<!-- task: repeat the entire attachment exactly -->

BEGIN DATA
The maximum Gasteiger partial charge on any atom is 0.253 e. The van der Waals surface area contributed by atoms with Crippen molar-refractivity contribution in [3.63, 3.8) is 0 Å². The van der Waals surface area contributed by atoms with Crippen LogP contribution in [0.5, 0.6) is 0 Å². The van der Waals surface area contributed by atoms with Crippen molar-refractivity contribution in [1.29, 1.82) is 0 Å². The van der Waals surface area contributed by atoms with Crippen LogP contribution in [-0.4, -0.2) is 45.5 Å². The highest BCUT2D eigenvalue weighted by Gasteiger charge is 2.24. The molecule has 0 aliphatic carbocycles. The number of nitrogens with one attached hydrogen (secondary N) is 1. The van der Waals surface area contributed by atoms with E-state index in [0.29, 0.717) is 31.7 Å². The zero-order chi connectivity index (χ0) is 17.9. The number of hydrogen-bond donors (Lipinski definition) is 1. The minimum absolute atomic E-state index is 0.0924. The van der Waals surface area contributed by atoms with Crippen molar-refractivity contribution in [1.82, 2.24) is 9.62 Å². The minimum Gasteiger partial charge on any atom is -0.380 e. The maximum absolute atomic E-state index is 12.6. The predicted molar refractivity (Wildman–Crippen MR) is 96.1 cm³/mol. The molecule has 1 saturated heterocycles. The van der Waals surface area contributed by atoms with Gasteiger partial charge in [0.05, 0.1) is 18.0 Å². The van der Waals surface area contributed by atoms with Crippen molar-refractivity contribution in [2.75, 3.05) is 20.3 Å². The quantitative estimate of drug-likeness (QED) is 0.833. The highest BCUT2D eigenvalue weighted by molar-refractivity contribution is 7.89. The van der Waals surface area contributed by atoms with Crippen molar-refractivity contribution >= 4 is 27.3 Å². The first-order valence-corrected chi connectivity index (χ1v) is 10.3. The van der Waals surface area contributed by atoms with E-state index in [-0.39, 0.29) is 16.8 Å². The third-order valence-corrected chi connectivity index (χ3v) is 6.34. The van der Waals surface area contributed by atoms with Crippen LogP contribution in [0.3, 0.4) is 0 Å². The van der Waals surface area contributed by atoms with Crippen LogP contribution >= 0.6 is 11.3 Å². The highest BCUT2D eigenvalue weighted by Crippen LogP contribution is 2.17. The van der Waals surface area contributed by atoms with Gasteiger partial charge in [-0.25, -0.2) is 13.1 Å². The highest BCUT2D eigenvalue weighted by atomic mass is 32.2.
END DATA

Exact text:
The maximum Gasteiger partial charge on any atom is 0.253 e. The van der Waals surface area contributed by atoms with Crippen molar-refractivity contribution in [3.63, 3.8) is 0 Å². The van der Waals surface area contributed by atoms with Crippen LogP contribution in [0.5, 0.6) is 0 Å². The van der Waals surface area contributed by atoms with Crippen molar-refractivity contribution in [1.29, 1.82) is 0 Å². The van der Waals surface area contributed by atoms with Crippen LogP contribution in [-0.4, -0.2) is 45.5 Å². The highest BCUT2D eigenvalue weighted by Gasteiger charge is 2.24. The molecule has 0 aliphatic carbocycles. The number of nitrogens with one attached hydrogen (secondary N) is 1. The van der Waals surface area contributed by atoms with E-state index in [0.29, 0.717) is 31.7 Å². The zero-order chi connectivity index (χ0) is 17.9. The number of hydrogen-bond donors (Lipinski definition) is 1. The minimum absolute atomic E-state index is 0.0924. The van der Waals surface area contributed by atoms with Crippen molar-refractivity contribution in [1.82, 2.24) is 9.62 Å². The minimum Gasteiger partial charge on any atom is -0.380 e. The maximum absolute atomic E-state index is 12.6. The predicted molar refractivity (Wildman–Crippen MR) is 96.1 cm³/mol. The molecule has 1 saturated heterocycles. The van der Waals surface area contributed by atoms with Gasteiger partial charge in [0.05, 0.1) is 18.0 Å². The van der Waals surface area contributed by atoms with Crippen molar-refractivity contribution in [2.75, 3.05) is 20.3 Å². The quantitative estimate of drug-likeness (QED) is 0.833. The highest BCUT2D eigenvalue weighted by molar-refractivity contribution is 7.89. The van der Waals surface area contributed by atoms with Crippen molar-refractivity contribution >= 4 is 27.3 Å². The first-order valence-corrected chi connectivity index (χ1v) is 10.3. The van der Waals surface area contributed by atoms with E-state index in [-0.39, 0.29) is 16.8 Å². The third-order valence-corrected chi connectivity index (χ3v) is 6.34. The van der Waals surface area contributed by atoms with Crippen LogP contribution in [0.3, 0.4) is 0 Å². The van der Waals surface area contributed by atoms with Crippen LogP contribution >= 0.6 is 11.3 Å². The highest BCUT2D eigenvalue weighted by Crippen LogP contribution is 2.17. The van der Waals surface area contributed by atoms with Gasteiger partial charge in [-0.25, -0.2) is 13.1 Å². The highest BCUT2D eigenvalue weighted by atomic mass is 32.2.